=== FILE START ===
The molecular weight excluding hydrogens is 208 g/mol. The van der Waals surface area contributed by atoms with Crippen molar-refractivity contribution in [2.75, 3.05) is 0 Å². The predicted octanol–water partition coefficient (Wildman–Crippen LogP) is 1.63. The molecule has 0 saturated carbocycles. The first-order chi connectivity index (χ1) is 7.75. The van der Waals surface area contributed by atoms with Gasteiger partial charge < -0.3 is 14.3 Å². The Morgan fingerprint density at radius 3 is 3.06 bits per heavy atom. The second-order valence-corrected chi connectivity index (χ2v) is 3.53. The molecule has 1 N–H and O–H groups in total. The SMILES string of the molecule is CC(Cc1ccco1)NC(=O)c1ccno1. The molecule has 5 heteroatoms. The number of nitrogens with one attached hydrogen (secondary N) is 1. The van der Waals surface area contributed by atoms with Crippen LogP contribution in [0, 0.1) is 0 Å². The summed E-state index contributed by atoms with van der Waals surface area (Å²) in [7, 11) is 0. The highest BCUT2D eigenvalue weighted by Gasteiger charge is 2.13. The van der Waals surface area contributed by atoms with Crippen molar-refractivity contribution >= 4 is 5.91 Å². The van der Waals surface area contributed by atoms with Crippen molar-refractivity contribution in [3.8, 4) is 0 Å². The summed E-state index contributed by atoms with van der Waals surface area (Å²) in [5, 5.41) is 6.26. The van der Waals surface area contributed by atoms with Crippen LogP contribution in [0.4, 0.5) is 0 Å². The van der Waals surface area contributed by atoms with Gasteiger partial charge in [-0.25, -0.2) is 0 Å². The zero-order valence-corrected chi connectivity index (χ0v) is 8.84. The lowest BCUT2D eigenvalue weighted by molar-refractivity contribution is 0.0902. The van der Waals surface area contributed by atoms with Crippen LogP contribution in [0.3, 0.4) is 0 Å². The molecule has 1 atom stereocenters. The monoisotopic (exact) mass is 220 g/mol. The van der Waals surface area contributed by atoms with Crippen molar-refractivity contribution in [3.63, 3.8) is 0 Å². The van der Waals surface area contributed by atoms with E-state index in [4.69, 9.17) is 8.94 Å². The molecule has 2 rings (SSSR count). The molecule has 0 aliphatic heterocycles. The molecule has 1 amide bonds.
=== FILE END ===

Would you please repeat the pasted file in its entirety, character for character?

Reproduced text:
The molecular weight excluding hydrogens is 208 g/mol. The van der Waals surface area contributed by atoms with Crippen molar-refractivity contribution in [2.75, 3.05) is 0 Å². The predicted octanol–water partition coefficient (Wildman–Crippen LogP) is 1.63. The molecule has 0 saturated carbocycles. The first-order chi connectivity index (χ1) is 7.75. The van der Waals surface area contributed by atoms with Gasteiger partial charge < -0.3 is 14.3 Å². The Morgan fingerprint density at radius 3 is 3.06 bits per heavy atom. The second-order valence-corrected chi connectivity index (χ2v) is 3.53. The molecule has 1 N–H and O–H groups in total. The SMILES string of the molecule is CC(Cc1ccco1)NC(=O)c1ccno1. The molecule has 5 heteroatoms. The number of nitrogens with one attached hydrogen (secondary N) is 1. The van der Waals surface area contributed by atoms with Crippen LogP contribution in [0, 0.1) is 0 Å². The summed E-state index contributed by atoms with van der Waals surface area (Å²) in [7, 11) is 0. The highest BCUT2D eigenvalue weighted by Gasteiger charge is 2.13. The van der Waals surface area contributed by atoms with Crippen molar-refractivity contribution >= 4 is 5.91 Å². The van der Waals surface area contributed by atoms with Crippen molar-refractivity contribution in [3.8, 4) is 0 Å². The summed E-state index contributed by atoms with van der Waals surface area (Å²) in [5, 5.41) is 6.26. The van der Waals surface area contributed by atoms with Crippen LogP contribution in [0.4, 0.5) is 0 Å². The van der Waals surface area contributed by atoms with Gasteiger partial charge in [-0.25, -0.2) is 0 Å². The zero-order valence-corrected chi connectivity index (χ0v) is 8.84. The lowest BCUT2D eigenvalue weighted by molar-refractivity contribution is 0.0902. The van der Waals surface area contributed by atoms with Crippen LogP contribution in [0.3, 0.4) is 0 Å². The molecule has 1 atom stereocenters. The monoisotopic (exact) mass is 220 g/mol. The van der Waals surface area contributed by atoms with Crippen molar-refractivity contribution in [3.63, 3.8) is 0 Å². The van der Waals surface area contributed by atoms with E-state index in [4.69, 9.17) is 8.94 Å². The molecule has 2 rings (SSSR count). The molecule has 0 aliphatic heterocycles. The molecule has 1 amide bonds.